Remember the 1980s worries about how the "forking" of Unix could hurt that operating system's chances for adoption? That was nothing compared to the mess we've got today with Linux, where upwards of 300 distributions vie for the attention of computer users seeking an alternative to Windows.
Remember the 1980s worries about how the "forking" of Unix could hurt that operating system's chances for adoption? That was nothing compared to the mess we've got today with Linux, where upwards of 300 distributions vie for the attention of computer users seeking an alternative to Windows.Precisely how many distros there are is probably unknown, since anyone with a some spare time on his hands can create one. (Check out Linux from scratch, which "provides you with step-by-step instructions for building your own customized Linux system entirely from source.")
Let's agree that the authoritative figure is 359, since that's the number of distros on the list maintained by DistroWatch.com.
True, some distros are more distributed than others. Ubuntu, which is clearly the flavor of the month (who says publicity doesn't matter when it comes to Linux?), is out front of everything else, according to DistroWatch. OpenSUSE, PCLinuxOS, Fedora, and MEPIS round out the top five. (Since this is an enthusiast site, one must assume that Novell and Red Hat are way unrepresented, so one should add those guys into the top tier.)
The existence of some number of multiple versions of Linux makes sense, on the grounds that there are different kinds of users who need different distros? But 359?
DistroWatch's stats page has as apt an explanation for this phenomenon as you find anywhere:
"A Linux distribution is like a religion. If you've ever tried to suggest to another person that his or her choice of a distro might not be the best, then you know what I mean." [The "I" is probably site founder Ladislav Bodnar.]
Ah, so Linux is like a religion. I seem to have heard that one before. Which begs the question: Isn't one of the tenets of the Linux "religion" the belief that open source advocated are wiser than Windows users? (The other core concept is that idea that free software is somehow nobler than stuff you have to pay for.) They'd never let Linux evolve into a "giant hairball," which was the colorful way Sun Microsystems' chairman characterized Windows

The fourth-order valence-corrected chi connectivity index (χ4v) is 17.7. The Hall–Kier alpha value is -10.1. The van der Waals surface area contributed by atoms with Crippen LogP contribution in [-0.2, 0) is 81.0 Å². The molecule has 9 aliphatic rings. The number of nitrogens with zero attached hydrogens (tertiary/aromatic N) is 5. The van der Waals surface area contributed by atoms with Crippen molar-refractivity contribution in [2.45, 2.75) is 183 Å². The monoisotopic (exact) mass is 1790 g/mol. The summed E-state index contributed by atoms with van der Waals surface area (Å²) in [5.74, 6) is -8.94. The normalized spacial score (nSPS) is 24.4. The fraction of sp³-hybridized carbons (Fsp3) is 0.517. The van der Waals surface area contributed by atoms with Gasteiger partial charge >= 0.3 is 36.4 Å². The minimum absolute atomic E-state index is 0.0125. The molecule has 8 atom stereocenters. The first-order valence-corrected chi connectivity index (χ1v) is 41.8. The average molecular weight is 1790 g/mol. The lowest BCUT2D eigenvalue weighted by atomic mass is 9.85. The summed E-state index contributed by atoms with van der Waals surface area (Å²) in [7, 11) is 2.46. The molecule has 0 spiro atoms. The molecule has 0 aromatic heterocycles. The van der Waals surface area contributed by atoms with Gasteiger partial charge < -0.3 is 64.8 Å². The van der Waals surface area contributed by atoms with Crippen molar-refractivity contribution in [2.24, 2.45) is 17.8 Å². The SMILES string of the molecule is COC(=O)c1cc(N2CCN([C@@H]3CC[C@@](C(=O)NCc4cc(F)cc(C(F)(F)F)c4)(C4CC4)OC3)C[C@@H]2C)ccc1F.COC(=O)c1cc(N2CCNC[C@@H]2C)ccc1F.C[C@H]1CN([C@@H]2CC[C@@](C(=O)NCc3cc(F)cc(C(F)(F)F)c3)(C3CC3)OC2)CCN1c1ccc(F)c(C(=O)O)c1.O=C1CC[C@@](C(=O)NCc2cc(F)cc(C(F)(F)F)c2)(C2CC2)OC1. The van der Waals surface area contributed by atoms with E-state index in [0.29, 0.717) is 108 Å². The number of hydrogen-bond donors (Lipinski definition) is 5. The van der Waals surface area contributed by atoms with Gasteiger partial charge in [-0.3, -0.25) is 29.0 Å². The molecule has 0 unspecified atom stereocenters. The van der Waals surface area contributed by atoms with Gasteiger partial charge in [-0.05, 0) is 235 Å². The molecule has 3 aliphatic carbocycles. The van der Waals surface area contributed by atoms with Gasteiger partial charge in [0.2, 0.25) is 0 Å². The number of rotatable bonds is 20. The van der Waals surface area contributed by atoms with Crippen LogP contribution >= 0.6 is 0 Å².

Linux won't fork because the fork-er has to do too much work for no payoff: Any worthwhile improvements he makes will be absorbed into the main branch, and his fork will be discarded/ignored as pointless.
One defense-- I'm sure I'll receive comments in this regard -- is that this comment is referring to forking of the kernel rather than a multiplicity of distributions. It is indeed true that the kernel hasn't forked in any significant way, thanks to Linus Torvalds' control.
It's also true that the few deviations that can fairly be called forks are very valuable, in that they are patches or shell add-ons (the latter are not really forks) to support real time and load balancing. (Real-time Linux merits is a worthy endeavor, meriting a whole, separate discussion.)
So I'll grant readers that, if there's anything amiss with my argument, it's that I've dragged the "f" word into the discussion. I should've just said that there are way too many distros and left it at that. But then I wouldn't have been able to close with the thing I can't help but think, no matter how many times open-source supporters tell me that what they're offering is so much better than the OSes peddled by Microsoft. It's this:
There's no other way to put it: Linux is a forking mess.
We welcome your comments on this topic on our social media channels, or [contact us directly] with questions about the site.
A New World of IT Management in 2019This IT Trend Report highlights how several years of developments in technology and business strategies have led to a subsequent wave of changes in the role of an IT organization, how CIOs and other IT leaders approach management, in addition to the jobs of many IT professionals up and down the org chart.